LED Beginner Project: Part 2. This project was my next step in my exploration of the world of LEDs.
Here, I will show how to wire LEDs in parallel in order to make a simple bike light. Wiring LEDs in parallel is useful in that you can run multiple LEDs off of a single, low-voltage source. Step 1: Materials and Such. I've always been looking for a reason to use an Altoids tin as a project box, and this project seemed to be it. - Altoids tin - 2 AAA battery holder from Radioshack In my previous Instructable, I explained how LEDs need to have resistors wired in series with them to keep them from blowing out. Step 2: Why Parallel Is Awesome. Wiring LEDs in parallel opens up new ways of using them.
Notes on LEDs. LED Parts LEDs come in all shapes and sizes, but the 3mm T-1 or 5mm T-1¾ are probably the most common.
The die is an itty bitty cube of semiconductor, the composition of which determines the color of the light given off. It sits in the bottom of the die cup, which has reflective sides to reflect the light emitted by the die toward the dome end of the LED. The epoxy body is shaped to act as an inclusion lens and focus the light into a beam. LED Chaser. Battery Christmas Lights: How to convert Xmas lights to run on batteries/DC (regular or LED) Running Christmas lights off batteries (DC power) This page was the original hook-up on the web for battery Christmas lights!
Way back in the 1990s this page showed readers how to re-wire Christmas lights to run off batteries, since battery-powered Xmas lights were extremely rare. The article also turned readers on to LED Xmas lights, which were new and extremely rare at the time. (LEDs are important when running lights off batteries, because you get up to sixteen times the battery life vs. regular bulbs.) Nobody else was talking about these things back then. Some years later, LED lights that were pre-wired for DC came on the market. But around 2011, lots of companies started to make battery-powered LED Christmas lights that you can just pop normal AA batteries into.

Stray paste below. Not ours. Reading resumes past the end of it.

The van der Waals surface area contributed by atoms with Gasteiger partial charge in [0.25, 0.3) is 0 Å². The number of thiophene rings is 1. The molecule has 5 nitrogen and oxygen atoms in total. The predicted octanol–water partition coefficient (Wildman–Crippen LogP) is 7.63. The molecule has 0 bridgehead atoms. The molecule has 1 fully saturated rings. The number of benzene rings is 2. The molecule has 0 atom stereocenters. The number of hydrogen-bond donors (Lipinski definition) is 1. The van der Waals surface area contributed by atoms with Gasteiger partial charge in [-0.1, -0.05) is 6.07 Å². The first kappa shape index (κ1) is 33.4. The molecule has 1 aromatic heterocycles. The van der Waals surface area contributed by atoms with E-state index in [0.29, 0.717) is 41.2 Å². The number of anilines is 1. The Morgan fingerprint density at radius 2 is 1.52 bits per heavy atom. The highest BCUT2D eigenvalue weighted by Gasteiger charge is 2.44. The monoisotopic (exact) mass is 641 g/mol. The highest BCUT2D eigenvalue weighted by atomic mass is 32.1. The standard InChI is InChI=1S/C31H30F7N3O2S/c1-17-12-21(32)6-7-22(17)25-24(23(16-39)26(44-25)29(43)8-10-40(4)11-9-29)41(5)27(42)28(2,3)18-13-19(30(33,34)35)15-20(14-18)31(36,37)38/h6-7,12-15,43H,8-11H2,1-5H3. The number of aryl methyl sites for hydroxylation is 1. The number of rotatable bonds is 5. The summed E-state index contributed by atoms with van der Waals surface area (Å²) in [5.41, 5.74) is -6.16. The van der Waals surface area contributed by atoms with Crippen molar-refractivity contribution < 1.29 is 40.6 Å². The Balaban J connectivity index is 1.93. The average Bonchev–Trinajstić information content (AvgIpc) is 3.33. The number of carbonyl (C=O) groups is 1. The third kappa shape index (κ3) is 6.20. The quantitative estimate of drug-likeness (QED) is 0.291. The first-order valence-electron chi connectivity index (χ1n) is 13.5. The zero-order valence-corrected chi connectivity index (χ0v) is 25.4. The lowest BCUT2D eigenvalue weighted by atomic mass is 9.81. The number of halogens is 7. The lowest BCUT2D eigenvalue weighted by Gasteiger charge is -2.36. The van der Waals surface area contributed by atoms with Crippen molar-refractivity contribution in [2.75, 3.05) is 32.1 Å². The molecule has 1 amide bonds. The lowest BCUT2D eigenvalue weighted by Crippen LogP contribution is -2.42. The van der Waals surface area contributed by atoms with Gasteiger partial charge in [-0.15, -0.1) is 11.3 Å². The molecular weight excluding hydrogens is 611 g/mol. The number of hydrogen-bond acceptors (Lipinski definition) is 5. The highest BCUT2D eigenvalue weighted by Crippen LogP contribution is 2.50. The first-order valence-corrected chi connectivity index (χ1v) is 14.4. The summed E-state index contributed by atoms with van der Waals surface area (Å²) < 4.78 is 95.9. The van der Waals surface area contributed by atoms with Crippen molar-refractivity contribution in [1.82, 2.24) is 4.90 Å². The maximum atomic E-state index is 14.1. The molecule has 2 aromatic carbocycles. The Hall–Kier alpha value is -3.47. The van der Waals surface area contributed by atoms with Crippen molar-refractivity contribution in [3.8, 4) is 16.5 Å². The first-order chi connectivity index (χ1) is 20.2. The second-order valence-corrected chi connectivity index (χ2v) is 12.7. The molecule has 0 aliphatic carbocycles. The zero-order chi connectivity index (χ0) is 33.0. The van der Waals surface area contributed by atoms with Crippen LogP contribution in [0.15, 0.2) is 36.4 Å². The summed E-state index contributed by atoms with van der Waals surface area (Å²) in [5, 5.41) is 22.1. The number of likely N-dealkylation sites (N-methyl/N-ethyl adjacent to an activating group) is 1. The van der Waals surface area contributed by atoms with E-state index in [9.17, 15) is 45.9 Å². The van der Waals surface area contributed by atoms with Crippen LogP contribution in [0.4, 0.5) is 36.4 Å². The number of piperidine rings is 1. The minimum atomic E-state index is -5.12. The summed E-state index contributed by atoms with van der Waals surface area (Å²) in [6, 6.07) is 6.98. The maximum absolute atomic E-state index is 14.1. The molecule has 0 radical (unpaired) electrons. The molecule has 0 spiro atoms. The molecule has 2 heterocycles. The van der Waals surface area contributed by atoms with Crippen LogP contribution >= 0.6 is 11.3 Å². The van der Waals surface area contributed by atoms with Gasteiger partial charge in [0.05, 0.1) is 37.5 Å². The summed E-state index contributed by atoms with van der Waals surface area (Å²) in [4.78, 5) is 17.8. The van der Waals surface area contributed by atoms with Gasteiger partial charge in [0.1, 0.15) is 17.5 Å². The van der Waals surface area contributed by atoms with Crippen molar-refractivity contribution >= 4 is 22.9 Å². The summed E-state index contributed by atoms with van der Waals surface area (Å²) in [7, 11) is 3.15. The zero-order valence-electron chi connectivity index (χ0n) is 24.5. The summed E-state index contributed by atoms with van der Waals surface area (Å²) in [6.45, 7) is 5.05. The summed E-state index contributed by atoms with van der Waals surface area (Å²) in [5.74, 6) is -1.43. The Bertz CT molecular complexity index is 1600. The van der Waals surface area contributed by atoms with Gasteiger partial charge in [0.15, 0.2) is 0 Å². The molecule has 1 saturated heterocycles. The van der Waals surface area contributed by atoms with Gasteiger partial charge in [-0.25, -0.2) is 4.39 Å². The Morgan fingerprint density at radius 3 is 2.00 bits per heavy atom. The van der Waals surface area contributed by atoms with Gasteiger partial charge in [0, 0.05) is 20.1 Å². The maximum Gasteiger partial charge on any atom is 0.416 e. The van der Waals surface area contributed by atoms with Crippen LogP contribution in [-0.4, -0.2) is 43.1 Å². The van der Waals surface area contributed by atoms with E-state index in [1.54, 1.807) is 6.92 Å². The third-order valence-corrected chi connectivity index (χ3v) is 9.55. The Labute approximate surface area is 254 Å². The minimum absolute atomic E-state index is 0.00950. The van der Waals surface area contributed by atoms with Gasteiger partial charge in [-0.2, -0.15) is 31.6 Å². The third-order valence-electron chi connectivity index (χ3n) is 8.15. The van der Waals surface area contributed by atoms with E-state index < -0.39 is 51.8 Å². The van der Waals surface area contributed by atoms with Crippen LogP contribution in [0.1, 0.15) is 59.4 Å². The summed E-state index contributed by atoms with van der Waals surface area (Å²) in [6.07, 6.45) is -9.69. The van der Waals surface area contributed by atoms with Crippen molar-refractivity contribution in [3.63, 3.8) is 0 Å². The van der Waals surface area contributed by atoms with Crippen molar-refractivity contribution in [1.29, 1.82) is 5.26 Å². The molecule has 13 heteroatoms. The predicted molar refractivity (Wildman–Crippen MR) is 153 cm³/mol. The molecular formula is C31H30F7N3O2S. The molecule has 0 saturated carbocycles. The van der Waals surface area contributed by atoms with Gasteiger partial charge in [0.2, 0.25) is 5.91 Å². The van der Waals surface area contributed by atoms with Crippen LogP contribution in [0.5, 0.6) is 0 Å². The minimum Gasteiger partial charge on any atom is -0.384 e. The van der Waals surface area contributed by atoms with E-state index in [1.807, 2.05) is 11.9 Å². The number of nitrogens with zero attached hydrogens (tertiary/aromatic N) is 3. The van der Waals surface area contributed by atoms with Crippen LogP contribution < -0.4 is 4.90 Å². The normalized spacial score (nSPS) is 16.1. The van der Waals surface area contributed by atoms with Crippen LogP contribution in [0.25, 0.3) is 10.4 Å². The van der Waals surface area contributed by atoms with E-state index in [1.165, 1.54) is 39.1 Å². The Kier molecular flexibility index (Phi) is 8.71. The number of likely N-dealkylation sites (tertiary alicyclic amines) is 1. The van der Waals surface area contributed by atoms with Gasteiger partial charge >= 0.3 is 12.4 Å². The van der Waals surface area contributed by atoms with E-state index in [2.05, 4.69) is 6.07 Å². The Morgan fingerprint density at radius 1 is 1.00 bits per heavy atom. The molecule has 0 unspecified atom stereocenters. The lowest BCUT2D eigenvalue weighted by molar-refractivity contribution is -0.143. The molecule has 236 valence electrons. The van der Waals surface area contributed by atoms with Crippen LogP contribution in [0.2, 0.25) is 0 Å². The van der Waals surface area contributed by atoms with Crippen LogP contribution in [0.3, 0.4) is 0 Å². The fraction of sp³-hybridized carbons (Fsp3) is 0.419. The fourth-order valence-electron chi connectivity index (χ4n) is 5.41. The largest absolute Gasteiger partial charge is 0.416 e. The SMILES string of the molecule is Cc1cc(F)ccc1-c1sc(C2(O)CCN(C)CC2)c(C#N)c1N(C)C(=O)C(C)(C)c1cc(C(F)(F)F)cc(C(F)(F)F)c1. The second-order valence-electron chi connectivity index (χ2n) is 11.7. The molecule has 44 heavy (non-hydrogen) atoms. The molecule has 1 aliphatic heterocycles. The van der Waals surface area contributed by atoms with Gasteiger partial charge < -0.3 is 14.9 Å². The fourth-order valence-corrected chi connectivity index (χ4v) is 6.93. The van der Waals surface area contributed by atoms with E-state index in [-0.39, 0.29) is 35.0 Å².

So the widespread availability of battery Christmas lights has made my page a bit less special, but I've still got some helpful info here for you. Keep reading if you want more details. LED Christmas lights. One of the bummers of Christmas is trying to get the strings of lights to work.
The biggest culprit are the strings that are connected in series. These are usually the strings of so-called miniature Christmas lights with the push-in bulbs. You've probably read on the box that when one light goes out the rest stay lit. True, the light bulbs have an internal "shunting device" so that if one burns out, it doesn't break the circuit and the rest of the lights do stay lit. But the problem is that if the circuit should become broken at any other point, the whole string goes out. Finding the broken connection is no easy matter, especially when you consider that most strings have at least 35 lamps. Many of you are probably not old enough to remember the so-called transformer light strings of the 50's. Enter the light emitting diode. By the 1990s, all these problems had been eliminated, and LEDs looked as good as miniature Christmas lights, and also had a lot of advantages. Neon light strings. LED series parallel array wizard.
Don's LED Main Page. Most recent update or addition in anything below of mine 2/16/2014, with the latest noted update on links offsite from here 4/6/2014.
Efficient and bright LEDs! Efficiency of some good ones and some runner-ups in lumens per watt, millicandela and beam angle ratings for some of these, where to get most of these. Also links. (updated 2/16/2014) The above file as of 5/11/2008 before removal of most notes on items noted in 2002 or before then. Why LEDs outperform incandescents more in specialty applications than in general lighting.
Low Current LEDs - Use just a few milliamps or easily even .22-2 mA for LED indicator lamps! My LED FAQ! "LEDs 101" or "LEDs For Dummies" - how to make them work, why to use a dropping resistor instead of a 2.4 or whatever volt regulator. The truth of pulsing LEDs to make them appear brighter. (My "odd LED" page has been removed 2/9/2009.) My Yellow SiC LED Page - I managed to get my hands on one of those rare LEDs! Alan Parekh's Electronic Projects - LED Resistor Calculator.